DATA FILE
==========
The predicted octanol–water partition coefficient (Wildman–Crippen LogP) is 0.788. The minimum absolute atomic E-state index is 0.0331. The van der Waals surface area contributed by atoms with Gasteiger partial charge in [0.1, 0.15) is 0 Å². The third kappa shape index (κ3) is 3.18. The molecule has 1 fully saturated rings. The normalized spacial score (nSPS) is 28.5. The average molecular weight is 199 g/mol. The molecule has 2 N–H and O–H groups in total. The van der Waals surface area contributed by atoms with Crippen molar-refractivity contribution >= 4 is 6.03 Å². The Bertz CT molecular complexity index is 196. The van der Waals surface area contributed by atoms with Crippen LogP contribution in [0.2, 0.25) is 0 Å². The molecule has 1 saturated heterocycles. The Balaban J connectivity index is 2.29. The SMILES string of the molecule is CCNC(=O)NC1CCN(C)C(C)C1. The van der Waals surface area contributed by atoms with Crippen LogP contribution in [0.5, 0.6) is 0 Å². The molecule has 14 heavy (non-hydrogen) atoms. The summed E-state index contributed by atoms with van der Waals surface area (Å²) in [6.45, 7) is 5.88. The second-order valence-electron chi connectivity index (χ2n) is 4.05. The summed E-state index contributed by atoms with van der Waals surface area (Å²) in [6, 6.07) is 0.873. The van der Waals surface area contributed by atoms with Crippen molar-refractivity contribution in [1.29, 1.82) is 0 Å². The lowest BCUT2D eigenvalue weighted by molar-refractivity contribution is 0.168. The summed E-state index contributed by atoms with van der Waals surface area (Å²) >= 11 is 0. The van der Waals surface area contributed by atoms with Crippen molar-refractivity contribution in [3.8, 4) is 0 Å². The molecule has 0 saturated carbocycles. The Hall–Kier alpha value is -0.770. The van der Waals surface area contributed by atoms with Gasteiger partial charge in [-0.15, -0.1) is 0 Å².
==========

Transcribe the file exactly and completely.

The predicted octanol–water partition coefficient (Wildman–Crippen LogP) is 0.788. The minimum absolute atomic E-state index is 0.0331. The van der Waals surface area contributed by atoms with Gasteiger partial charge in [0.1, 0.15) is 0 Å². The third kappa shape index (κ3) is 3.18. The molecule has 1 fully saturated rings. The normalized spacial score (nSPS) is 28.5. The average molecular weight is 199 g/mol. The molecule has 2 N–H and O–H groups in total. The van der Waals surface area contributed by atoms with Crippen molar-refractivity contribution >= 4 is 6.03 Å². The Bertz CT molecular complexity index is 196. The van der Waals surface area contributed by atoms with Crippen LogP contribution in [0.2, 0.25) is 0 Å². The molecule has 1 saturated heterocycles. The Balaban J connectivity index is 2.29. The SMILES string of the molecule is CCNC(=O)NC1CCN(C)C(C)C1. The van der Waals surface area contributed by atoms with Crippen LogP contribution in [0.5, 0.6) is 0 Å². The molecule has 14 heavy (non-hydrogen) atoms. The summed E-state index contributed by atoms with van der Waals surface area (Å²) in [6.45, 7) is 5.88. The second-order valence-electron chi connectivity index (χ2n) is 4.05. The summed E-state index contributed by atoms with van der Waals surface area (Å²) in [6, 6.07) is 0.873. The van der Waals surface area contributed by atoms with Crippen molar-refractivity contribution in [1.29, 1.82) is 0 Å². The lowest BCUT2D eigenvalue weighted by molar-refractivity contribution is 0.168. The summed E-state index contributed by atoms with van der Waals surface area (Å²) >= 11 is 0. The van der Waals surface area contributed by atoms with Crippen molar-refractivity contribution in [3.8, 4) is 0 Å². The molecule has 0 saturated carbocycles. The Hall–Kier alpha value is -0.770. The van der Waals surface area contributed by atoms with Gasteiger partial charge in [-0.15, -0.1) is 0 Å².